Botanical Collections


Plant specimens are preserved in botanical collections, also known as herbaria, to allow for the study of plant taxonomy and a better understanding of the world’s flora. Specimens are preserved by:

  • Drying and pressing
  • Storing in a chemical fluid preservative, such as ethanol or formalin
  • Applying residual pesticides/chemicals

Botanical specimens may also be found in anthropology collections as examples of ethnobotany, used to study the relationship between people and plants. These specimens are generally preserved in the same manner as those found in herbaria.

Despite the types of collections, botanical specimens may have inherent hazardous attributes in addition hazards associated with to the chemical preservatives.


Because of the possible use of chemicals to preserve the botanical specimens, care should be taken during handling. Monitor the collection for evidence of residual pesticides and improper storage of fluid-preserved containers. See the sections on Residual Pesticides and Fluid Preservation for more information on detection.


See the sections on Residual Pesticides and Fluid Preservation for more information on symptoms caused when contaminated by chemicals.


See the sections on Residual Pesticides and Fluid Preservation for more information on the proper responses to protect staff and collections.

Additional Resources

Several universities and museums house herbaria to use as study collections and offer information on the collections on-line, including:

The Science Museum of Minnesota houses a collection of ethnobotany specimens and has created Oh No! Ethnobotany-- a hazard communication-training program that addresses health and safety issues inherent in the handling and storage of hazardous ethnobotany.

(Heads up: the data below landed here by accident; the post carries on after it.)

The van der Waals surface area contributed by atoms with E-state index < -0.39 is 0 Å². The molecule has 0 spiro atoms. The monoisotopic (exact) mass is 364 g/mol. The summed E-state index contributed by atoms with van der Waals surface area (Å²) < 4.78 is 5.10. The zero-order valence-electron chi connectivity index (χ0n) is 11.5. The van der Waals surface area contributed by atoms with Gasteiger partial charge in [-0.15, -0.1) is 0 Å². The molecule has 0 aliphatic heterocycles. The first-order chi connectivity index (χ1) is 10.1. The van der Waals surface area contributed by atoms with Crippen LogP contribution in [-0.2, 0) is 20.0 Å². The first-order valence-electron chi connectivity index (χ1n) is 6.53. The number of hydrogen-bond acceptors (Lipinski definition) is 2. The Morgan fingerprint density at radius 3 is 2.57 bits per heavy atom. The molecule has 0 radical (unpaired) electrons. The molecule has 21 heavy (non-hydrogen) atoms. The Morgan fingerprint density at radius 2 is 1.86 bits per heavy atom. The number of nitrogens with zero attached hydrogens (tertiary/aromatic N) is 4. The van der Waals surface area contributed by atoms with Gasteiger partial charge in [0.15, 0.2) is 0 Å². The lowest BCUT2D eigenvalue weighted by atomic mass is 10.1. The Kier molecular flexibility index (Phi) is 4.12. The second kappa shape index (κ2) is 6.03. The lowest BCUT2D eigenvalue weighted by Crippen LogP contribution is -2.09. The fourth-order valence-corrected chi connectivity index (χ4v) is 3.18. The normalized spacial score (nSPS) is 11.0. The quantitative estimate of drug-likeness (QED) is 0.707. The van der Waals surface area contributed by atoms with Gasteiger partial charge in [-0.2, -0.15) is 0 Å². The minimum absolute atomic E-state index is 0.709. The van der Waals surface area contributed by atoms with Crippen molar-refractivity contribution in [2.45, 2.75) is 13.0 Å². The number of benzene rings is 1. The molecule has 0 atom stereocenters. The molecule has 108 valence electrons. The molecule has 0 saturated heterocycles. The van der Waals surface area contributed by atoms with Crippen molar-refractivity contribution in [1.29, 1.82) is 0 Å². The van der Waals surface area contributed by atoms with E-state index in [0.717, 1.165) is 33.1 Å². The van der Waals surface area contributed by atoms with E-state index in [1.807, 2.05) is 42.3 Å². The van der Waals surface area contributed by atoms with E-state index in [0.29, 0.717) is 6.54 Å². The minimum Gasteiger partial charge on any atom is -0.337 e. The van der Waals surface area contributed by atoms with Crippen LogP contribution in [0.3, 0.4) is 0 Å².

As part of this training program, the Science Museum of Minnesota also has created ethnobotany material safety data sheets (EMSDS) that provide information on the hazards, proper first-aid, proper handling and storing, and a description of each type of material. EMSDS available through the museum include:

  • Curare [Curare EMSDS pdf]
  • Ayahuasca [Ayahusca EMSDS pdf]
  • Barbasco [Barbasco EMSDS pdf]
  • Damar Resin Incense [Ceylon drug bundle EMSDS pdf]
  • Clavo Huasca Vine [Clavohuasca EMSDS pdf]
  • Curare [Curare EMSDS pdf]
  • Kava [Kava EMSDS pdf]
  • Opium [Opium EMSDS pdf]
  • Quinine [Quinine EMSDS pdf]
  • Tibetan altar bottles [sacred tibetal EMSDS pdf]
  • Tobacco [tobacco EMSDS pdf]
  • Yoco [Yocovine EMSDS pdf]

Additional information on this initiative was published in the following:

“Oh No! Ethnobotany. The Safe Handling and Storage of Hazardous Ethnobotanical Artifacts” by Rose Kubiatowicz and Lori Benson inCollections Forum2003:18(1-2). pp. 59-73 [ Collection Forum OhNo ]

Kubiatowicz, Rose. Danger! One Prick Can Cause Instant Death: The Results of Chemical Testing for Pharmacological Activity in Ethnobotanical Objects.  Collections, A Journal for Museum and Archives Professionals, Volume 4, Number 4, Fall 2008, pp. 281-294.